[start of excerpt: page 59]
Confused by our clumsy gestures of interpretation, history is never kind to those who expect anything of her. Under the formal pageant of events which we have dignified by our interest, the land changes very little, and the structure of the basic self of man hardly at all. In this landscape observed objects still retain a kind of mythological form - so that though chronologically we are separated from Ulysses by hundreds of years in time, yet we dwell in his shadow. Like earnest mastodons petrified in the forests of their own apparatus the archaeologists come and go, each with his pocket Odyssey and his lack of modern Greek. Diligently working upon the refuse-heaps of some township for a number of years they erect on the basis of a few sherds or a piece of dramatic drainage, a sickly and enfeebled portrait of a way of life. How true it is we cannot say; but if an Eskimo were asked to describe our way of life, deducing all his evidence from a search in a contemporary refuse dump, his picture might lack certain formidable essentials. Thus Ulysses can only be ratified as an historical figure with the help of the fishermen who to-day sit in the smoky tavern of 'The Dragon' playing cards and waiting for the wind to change. The Odyssey is a bore, badly constructed and shapeless, dignified by poetry everywhere degenerating into self-pity and rhetoric; the characters are stylized to the point of irritation, and their conventionalized drama serves simply as a decorative frame for the descriptive gift of the author which is a formidable piece of equipment.
Yet with what delightful and poignant accuracy does the poem describe the modern Greeks; it is a portrait of a nation which rings as clear to-day as when it was written. The loquacity, the shy cunning, the mendacity, the generosity, the cowardice and bravery, the almost comical inability of self-analysis. The unloving humour and the scolding. Nowhere is it possible to find a flaw.
[end of excerpt]
[start of excerpt: pages 62-65]
It is one of the peculiar sentimentalities of the historian, this perpetual desire to trace places and origins by the shallow facts of romance. Fano, a few hours north of Paleocastrizza, is supposed to be Calypso's island - 'the sea-girt isle set with trees'. Corcyra, then, is the home of the oar-loving Phaecians, and the place of Ulysses' meeting with Nausicaa. It is of course the final unkindness that the few scanty facts in Homer's record of the adventure do not offer the historian any help. For Ulysses on his raft, helped by a fair wind, took eighteen days to cover the few sea-miles separating Fano and Corcyra. At least if one is to be browbeaten by such absurdities. Zarian has effectively disposed of this kind of thing in his essay on Cowardice Among Historians, from which Theodore has translated the following passage: 'We refuse to be confounded by facts like these. Firstly it is necessary to this enchanted island that its landscape should be sweetened by such a fantasy, and secondly the Ancient Greeks had no sense either of time or distance. No reliance can be placed on their measurements, just as no reliance can be placed on the modern Greeks when they are dealing with space and time. Among the peasants to-day the duration of a cigarette is used to record distance in space. A peasant, asked how far a village is will reply: 'Two cigarettes'. If you reply that you do not smoke he will, with difficulty, hunt about in his mind for the words 'hours' or 'minutes', but it will be quite obvious from his use of them that he has only a very faint conception of what they mean. I maintain that the same holds true of the Ancient Greeks. Deft at the delineation of a psychology which has remained constant until to-day, Homer was all at sea when it came to accurate fact. Thus we are prepared to convict Homer of normal Greek mendacity rather than admit the suggestion that Ulysses did not land in this wave-washed cove, his skin bleached and worn like an old seashell from the exposure to the elements.'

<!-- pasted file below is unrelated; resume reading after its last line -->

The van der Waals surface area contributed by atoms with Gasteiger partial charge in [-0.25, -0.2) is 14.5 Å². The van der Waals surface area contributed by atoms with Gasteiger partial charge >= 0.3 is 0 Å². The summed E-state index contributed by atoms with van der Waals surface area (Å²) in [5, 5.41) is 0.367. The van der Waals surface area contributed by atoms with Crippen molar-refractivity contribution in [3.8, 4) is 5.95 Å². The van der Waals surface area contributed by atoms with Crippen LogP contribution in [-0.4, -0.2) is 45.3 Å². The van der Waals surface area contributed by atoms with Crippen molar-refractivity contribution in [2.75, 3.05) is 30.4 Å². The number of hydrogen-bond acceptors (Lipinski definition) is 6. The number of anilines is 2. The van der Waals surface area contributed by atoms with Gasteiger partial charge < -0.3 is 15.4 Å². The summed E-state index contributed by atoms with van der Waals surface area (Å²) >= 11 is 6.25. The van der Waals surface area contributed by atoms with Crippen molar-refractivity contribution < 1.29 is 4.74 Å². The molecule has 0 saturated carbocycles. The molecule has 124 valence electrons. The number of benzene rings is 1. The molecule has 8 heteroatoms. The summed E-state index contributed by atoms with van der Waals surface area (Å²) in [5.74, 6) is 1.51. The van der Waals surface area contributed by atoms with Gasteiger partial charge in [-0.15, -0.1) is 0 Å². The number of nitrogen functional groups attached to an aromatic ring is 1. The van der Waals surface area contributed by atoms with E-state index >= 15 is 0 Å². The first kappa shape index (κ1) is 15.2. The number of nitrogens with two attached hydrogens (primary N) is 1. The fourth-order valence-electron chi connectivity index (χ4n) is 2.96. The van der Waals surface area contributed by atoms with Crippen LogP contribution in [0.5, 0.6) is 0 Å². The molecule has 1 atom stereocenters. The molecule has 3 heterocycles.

To lovers of Paleocastrizza this passage will make a certain appeal; but perhaps this emphasis on Greek character will seem a little wearisome to those whose only interest in Greece begins and ends among the broken columns of prehistory. After all, one might say, what contact could exist between the refined and isolated life of Ancient Greece, and the haphazard life of the modern Greek living in the shadow of Europe, under the inferiority-complex of the top hat? One incident will provide an answer.
Anastasius knows that I am collecting peasant stories; the lunch hour of the workman is the time for smoking, lounging and storytelling, and from time to time when his work brings him into contact with the masons and plasterers of Vigla up the hill, he occasionally comes home with a story about St. Corcyra, or the tail of a haunted well.
Last week we were aware, during the evening, of an unusual disturbance in the family next door. Instead of retiring early to bed, the little oil lamp was burning until after midnight. We heard voices - the voice of Sky in particular - talking and laughing. There was a note of excitement; and the drone of Helen's voice reading aloud. It was unusual for them to stay up late and waste lamp oil, and it was particularly unusual for the children to be awake late.
Next morning Anastasius, still unshaven, appeared at the breakfast table and said with some enthusiasm that he wished my Greek were good enough for him to relate me an 'extraordinary' story; but it was rather complicated in its details. It was about a man called Odysseus who was washed up on an island. As he spoke I noticed that he was holding a small book crumpled in his hand. He handed it to me. It was a first-form primer as used by the village school; it was an account of the Odyssey written in very simple demotic Greek for school. Little Sky, he explained, had gone to school for the first time the day before, and had returned home at night with this book. In helping her read the first chapter he had suddenly found himself reading the story of Ulysses for the first time. To be sure, he had heard of Homer, but even now there seemed to be little connection in his mind between this delightful tale which had kept the whole family up until after midnight, and the revered name. 'It is such a pity', he kept repeating, 'that you will not understand it. It is one of the best things I have ever heard - this fable (παραμῦθι).'